This is more a change in rhetoric than a change in substance. A timetable for withdrawal tied to unspecified benchmarks of Iraqi troop readiness is a recipe for staying in the country indefinitely. But it does represent a break from the Bush Administration, and if Maliki backs up this new language with specifics, we'll have a situation on our hands.

Obama, for the record, wants combat troops out in 16 months. I wonder if in his upcoming trip to Iraq, he'll meet with Maliki.

Update: Bush's statement on the sovereignty of the Iraqi government after the jump.

Advertise on MotherJones.com

Smart Energy = No More Wall Warts

| Tue Jul. 8, 2008 2:07 AM EDT

Surge_protector.jpg

Wall warts are those external power adapters that come with everything electronic these days. We know they suck. First of all, they're energy vampires, sucking 4 percent of all electricity used in the average US home even when they're not in use. They consume 52 billion kilowatt hours of power annually, the same amount of energy produced by 20 average-size power plants.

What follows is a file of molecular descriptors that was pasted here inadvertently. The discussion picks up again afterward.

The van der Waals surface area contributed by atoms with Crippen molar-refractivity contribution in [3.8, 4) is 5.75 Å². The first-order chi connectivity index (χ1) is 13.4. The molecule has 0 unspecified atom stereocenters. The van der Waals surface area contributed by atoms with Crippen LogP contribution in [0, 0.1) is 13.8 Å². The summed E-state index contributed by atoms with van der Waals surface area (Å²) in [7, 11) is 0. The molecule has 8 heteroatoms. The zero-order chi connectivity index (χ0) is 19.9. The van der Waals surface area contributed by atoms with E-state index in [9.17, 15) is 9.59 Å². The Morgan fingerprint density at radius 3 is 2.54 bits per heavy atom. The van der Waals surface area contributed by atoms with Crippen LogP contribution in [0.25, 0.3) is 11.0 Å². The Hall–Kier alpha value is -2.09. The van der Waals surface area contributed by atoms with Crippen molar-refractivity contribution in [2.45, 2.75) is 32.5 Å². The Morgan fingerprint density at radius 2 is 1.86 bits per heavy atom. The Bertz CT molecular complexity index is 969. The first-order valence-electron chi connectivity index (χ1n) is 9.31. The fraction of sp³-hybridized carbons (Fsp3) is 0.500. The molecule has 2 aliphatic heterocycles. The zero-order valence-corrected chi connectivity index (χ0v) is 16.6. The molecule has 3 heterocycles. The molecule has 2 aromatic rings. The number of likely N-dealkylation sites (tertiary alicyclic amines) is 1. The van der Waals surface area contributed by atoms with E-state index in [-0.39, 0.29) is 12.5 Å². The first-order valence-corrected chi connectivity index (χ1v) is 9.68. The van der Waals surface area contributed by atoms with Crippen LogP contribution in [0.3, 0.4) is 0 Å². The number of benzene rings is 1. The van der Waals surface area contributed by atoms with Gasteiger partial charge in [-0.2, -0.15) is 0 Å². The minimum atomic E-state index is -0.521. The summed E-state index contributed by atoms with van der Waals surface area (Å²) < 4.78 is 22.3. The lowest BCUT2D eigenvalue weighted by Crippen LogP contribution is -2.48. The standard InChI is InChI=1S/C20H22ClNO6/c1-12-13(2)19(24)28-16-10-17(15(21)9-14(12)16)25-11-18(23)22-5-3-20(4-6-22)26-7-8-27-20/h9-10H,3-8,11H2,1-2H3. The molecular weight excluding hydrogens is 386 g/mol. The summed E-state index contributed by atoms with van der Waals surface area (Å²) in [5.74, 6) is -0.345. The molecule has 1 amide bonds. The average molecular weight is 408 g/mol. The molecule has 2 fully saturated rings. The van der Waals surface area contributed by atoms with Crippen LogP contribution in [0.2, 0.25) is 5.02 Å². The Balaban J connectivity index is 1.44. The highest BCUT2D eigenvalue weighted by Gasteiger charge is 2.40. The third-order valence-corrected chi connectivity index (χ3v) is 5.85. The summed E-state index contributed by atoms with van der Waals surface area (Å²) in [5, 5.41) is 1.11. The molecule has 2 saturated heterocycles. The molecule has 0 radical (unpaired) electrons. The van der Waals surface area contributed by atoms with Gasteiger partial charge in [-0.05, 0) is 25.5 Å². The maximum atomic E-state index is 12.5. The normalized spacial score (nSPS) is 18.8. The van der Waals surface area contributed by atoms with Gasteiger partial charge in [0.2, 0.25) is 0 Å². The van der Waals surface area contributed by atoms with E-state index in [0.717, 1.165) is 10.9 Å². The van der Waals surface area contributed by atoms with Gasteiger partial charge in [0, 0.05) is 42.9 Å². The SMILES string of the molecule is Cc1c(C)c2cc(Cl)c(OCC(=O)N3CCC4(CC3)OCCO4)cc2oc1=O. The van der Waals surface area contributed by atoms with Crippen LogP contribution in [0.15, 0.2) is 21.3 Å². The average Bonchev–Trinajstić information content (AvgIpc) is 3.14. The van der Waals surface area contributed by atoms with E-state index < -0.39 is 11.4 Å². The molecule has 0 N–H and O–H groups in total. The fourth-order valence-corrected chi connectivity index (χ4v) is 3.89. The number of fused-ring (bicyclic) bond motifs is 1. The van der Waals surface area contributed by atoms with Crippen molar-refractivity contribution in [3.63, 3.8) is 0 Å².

They also suck in terms of design. Many are too big and use up both sockets. Some are too heavy to stay in their sockets.

Doug Palmer of Calit2 at UCSD thinks there's a better way. He's designing a prototype for a Universal Power Adapter, or uPower adapter, a "smart" device that would supply both power and communications to consumer electronics.

Palmer's adapter would serve as a single power supply for one or more mobile devices, "requesting" the voltage needed, when needed, and delivering that and nothing more. This makes sense when you think that many modern electronics use only 3 to 12 volts yet have to deal with wall sockets that deliver 220 or 100. In theory, even hybrid cars could be plugged into the uPower adapter.